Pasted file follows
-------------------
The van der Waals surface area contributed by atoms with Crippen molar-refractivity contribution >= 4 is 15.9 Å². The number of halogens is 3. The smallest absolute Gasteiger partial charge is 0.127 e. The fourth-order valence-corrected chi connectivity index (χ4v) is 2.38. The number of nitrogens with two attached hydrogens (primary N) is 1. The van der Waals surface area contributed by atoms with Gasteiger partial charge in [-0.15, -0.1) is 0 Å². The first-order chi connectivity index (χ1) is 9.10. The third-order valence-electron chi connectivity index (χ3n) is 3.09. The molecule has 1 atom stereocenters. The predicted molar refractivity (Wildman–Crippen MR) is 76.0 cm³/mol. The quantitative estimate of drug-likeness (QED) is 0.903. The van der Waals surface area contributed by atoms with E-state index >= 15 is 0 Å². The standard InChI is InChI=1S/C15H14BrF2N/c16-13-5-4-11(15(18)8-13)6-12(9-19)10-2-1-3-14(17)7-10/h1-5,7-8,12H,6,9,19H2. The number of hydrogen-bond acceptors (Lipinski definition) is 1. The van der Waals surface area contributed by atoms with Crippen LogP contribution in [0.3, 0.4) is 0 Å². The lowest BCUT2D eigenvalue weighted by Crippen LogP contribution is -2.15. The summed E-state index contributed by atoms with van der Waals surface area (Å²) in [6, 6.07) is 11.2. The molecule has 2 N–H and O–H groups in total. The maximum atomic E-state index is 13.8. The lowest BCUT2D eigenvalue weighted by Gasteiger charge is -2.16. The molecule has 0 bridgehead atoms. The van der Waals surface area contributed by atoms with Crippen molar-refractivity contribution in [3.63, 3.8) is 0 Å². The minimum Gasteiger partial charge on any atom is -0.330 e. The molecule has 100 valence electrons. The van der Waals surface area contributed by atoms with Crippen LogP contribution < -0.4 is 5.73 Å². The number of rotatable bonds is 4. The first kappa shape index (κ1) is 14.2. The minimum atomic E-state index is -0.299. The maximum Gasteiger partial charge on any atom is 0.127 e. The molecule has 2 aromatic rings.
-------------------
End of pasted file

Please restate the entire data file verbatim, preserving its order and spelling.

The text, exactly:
The van der Waals surface area contributed by atoms with Crippen molar-refractivity contribution >= 4 is 15.9 Å². The number of halogens is 3. The smallest absolute Gasteiger partial charge is 0.127 e. The fourth-order valence-corrected chi connectivity index (χ4v) is 2.38. The number of nitrogens with two attached hydrogens (primary N) is 1. The van der Waals surface area contributed by atoms with Gasteiger partial charge in [-0.15, -0.1) is 0 Å². The first-order chi connectivity index (χ1) is 9.10. The third-order valence-electron chi connectivity index (χ3n) is 3.09. The molecule has 1 atom stereocenters. The predicted molar refractivity (Wildman–Crippen MR) is 76.0 cm³/mol. The quantitative estimate of drug-likeness (QED) is 0.903. The van der Waals surface area contributed by atoms with E-state index >= 15 is 0 Å². The standard InChI is InChI=1S/C15H14BrF2N/c16-13-5-4-11(15(18)8-13)6-12(9-19)10-2-1-3-14(17)7-10/h1-5,7-8,12H,6,9,19H2. The number of hydrogen-bond acceptors (Lipinski definition) is 1. The van der Waals surface area contributed by atoms with Crippen LogP contribution in [0.3, 0.4) is 0 Å². The lowest BCUT2D eigenvalue weighted by Crippen LogP contribution is -2.15. The summed E-state index contributed by atoms with van der Waals surface area (Å²) in [6, 6.07) is 11.2. The molecule has 2 N–H and O–H groups in total. The maximum atomic E-state index is 13.8. The lowest BCUT2D eigenvalue weighted by Gasteiger charge is -2.16. The molecule has 0 bridgehead atoms. The van der Waals surface area contributed by atoms with Crippen molar-refractivity contribution in [3.63, 3.8) is 0 Å². The minimum Gasteiger partial charge on any atom is -0.330 e. The molecule has 100 valence electrons. The van der Waals surface area contributed by atoms with Crippen LogP contribution < -0.4 is 5.73 Å². The number of rotatable bonds is 4. The first kappa shape index (κ1) is 14.2. The minimum atomic E-state index is -0.299. The maximum Gasteiger partial charge on any atom is 0.127 e. The molecule has 2 aromatic rings.